Nuclear small-subunit ribosomal RNA gene-based characterization, molecular phylogeny and PCR detection of the Neoparamoeba from western Long Island Sound lobster

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Mullen, Thomas E.
Nevis, Kathleen R.
O'Kelly, Charles J.
Gast, Rebecca J.
Frasca, Salvatore
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Homarus americanus
Molecular phylogeny
Neoparamoeba pemaquidensis
Small-subunit rRNA
Western Long Island Sound (LIS) lobsters collected by trawl surveys, lobstermen and coastal residents during 2000 to 2002 were identified histologically as infected with a parasome-containing amoeba. Primers to conserved SSU rRNA sequences of parasome-containing amoebae and their nonparasome-containing relatives were used to amplify overlapping SSU rRNA fragments of the presumptive parasite from gill, antenna, antennal gland and ventral nerve cord of infected lobsters. The consensus sequence constructed from these fragments had 98% or greater nucleotide sequence identity with SSU rRNA gene sequences of strains of Neoparamoeba pemaquidensis and associated with high confidence in distance- and parsimony-based phylogenetic analyses with strains of Neoparamoeba pemaquidensis and not members of the family Paramoebidae, e.g., Paramoeba eilhardi. Primers designed to SSU rRNA sequences of the lobster amoeba and other paramoebid/vexilliferid amoebae were used in a nested polymerase chain reaction (PCR) protocol to test DNA extracted from formalin-fixed paraffin-embedded tissues of lobsters collected during the 1999 die-off, when this amoeba initially was identified by light and electron microscopy and reported to be a paramoeba of the genera Paramoeba or Neoparamoeba (Mullen et al. 2004). All sequences amplified from 1999 lobsters, with the exception of one, had 98% to 99% identity to each other, and the 1999 PCR product consensus had 98% identity to Neoparamoeba pemaquidensis strains CCAP 1560/4 (AF371969.1) and 1560/5 (AF371970.1). Molecular characterization of the amoeba from western LIS lobsters by direct amplification circumvents a collective inability to culture the organism in vitro, provides insight into the molecular epidemiology of neoparamoebiasis in American lobster, and allows for PCR-based detection of infected lobsters for future research and diagnostics.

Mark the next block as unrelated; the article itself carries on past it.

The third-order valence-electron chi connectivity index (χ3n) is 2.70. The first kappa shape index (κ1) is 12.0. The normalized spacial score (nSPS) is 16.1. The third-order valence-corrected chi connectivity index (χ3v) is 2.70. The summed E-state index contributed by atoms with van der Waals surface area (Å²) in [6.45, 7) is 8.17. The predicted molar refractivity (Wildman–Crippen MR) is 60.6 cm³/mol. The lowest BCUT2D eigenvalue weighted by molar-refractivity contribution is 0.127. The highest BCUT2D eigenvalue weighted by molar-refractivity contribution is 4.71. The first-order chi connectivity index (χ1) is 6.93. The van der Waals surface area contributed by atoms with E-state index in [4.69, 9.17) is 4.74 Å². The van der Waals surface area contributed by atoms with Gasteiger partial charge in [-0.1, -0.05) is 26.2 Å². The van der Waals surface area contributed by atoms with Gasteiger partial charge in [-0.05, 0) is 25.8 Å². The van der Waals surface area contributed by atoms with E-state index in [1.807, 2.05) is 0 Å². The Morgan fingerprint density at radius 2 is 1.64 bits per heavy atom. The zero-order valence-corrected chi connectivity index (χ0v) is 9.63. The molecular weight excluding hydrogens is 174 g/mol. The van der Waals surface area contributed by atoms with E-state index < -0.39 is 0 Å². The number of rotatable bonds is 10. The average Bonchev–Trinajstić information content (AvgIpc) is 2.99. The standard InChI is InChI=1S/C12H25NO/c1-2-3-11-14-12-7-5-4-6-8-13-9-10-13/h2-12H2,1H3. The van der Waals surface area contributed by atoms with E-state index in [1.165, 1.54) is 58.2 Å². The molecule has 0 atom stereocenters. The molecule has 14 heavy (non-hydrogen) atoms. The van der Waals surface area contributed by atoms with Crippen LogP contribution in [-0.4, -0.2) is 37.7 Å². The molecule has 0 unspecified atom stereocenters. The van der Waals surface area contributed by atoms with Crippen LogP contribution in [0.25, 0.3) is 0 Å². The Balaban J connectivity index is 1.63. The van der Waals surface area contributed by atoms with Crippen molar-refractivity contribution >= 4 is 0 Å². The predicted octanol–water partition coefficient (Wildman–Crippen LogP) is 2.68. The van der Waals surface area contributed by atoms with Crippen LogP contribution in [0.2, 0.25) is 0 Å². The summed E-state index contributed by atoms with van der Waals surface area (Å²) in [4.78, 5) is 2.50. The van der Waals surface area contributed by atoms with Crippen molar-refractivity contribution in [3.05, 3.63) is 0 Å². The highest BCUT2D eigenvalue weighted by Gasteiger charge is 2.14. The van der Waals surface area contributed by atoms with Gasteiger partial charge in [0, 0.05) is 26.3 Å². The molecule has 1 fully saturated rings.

Author Posting. © National Shellfisheries Association, 2005. This article is posted here by permission of National Shellfisheries Association for personal use, not for redistribution. The definitive version was published in Journal of Shellfish Research 24 (2005): 719-731, doi:10.2983/0730-8000(2005)24[719:NSRRGC]2.0.CO;2.
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Journal of Shellfish Research 24 (2005): 719-731
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